If there is a correlation between having a mentor and success then not having one can seriously jeopardize your career. In my previous post on self-motivation I talked about the ‘heroes jouney’ and how hollywood depicts the meeting with the ‘wise guide’ who helps the hero on his or her quest (think Obe Wan for Luke or Morpheus for Neo). Mentors take many forms and you may have more than one or receive your mentoring from a ‘mastermind group’ as described by Napolean Hill in his timeless book, ‘Think and Grow Rich.
The Ideal Mentor
The ideal mentor is someone who has been where you are going and is interested and capable to develop you. The effective mentor doesn’t do the work for the hero (mentee) but asks questions that the mentee doesn’t ask themselves but ought to.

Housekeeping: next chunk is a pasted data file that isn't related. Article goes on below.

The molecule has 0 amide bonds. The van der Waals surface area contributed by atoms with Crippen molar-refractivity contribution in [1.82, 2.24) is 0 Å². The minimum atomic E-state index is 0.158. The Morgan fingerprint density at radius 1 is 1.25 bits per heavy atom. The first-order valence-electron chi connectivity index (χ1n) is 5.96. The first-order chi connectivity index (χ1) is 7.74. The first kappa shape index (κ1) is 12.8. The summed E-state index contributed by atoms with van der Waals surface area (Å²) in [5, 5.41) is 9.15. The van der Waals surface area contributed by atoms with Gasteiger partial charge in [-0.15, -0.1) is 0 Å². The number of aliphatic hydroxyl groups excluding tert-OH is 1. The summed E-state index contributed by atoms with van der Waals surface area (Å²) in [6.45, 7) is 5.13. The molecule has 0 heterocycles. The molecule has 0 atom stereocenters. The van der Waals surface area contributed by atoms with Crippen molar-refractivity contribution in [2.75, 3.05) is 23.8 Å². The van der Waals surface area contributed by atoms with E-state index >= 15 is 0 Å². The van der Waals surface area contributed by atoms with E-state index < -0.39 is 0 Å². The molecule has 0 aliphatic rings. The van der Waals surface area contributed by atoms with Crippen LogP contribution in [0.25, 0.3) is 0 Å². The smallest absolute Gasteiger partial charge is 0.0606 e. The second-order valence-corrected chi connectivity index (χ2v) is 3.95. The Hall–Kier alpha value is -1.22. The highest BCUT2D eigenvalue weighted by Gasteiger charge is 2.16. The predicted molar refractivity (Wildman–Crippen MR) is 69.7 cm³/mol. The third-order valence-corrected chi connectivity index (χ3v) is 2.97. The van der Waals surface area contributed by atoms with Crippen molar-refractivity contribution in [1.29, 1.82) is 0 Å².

The ideal mentee (hero or heroine) is commmited to their quest (career), hungry to learn and disciplined enough to execute what they have learned. If this describes you and you don’t currently have a mentor or belong to a mastermind group, what do you do?
Tim Ferris, in his book the 4-hour work week, suggests that you contact the person you most respect and just ask them. This is a good suggestion and an equally good one is to join a professionally lead mastermind group.
My friend and colleague, Ian Berry is a professional mentor and change agent and is successfully facilitating mentoring mastermind groups in Australia and Dubai. Ian and I think that leaders in Asia also need to get together and support each other’s growth; to this end we are co-hosting a mastermind group in Singapore. For details click here or contact me directly via www.selfleadership.com.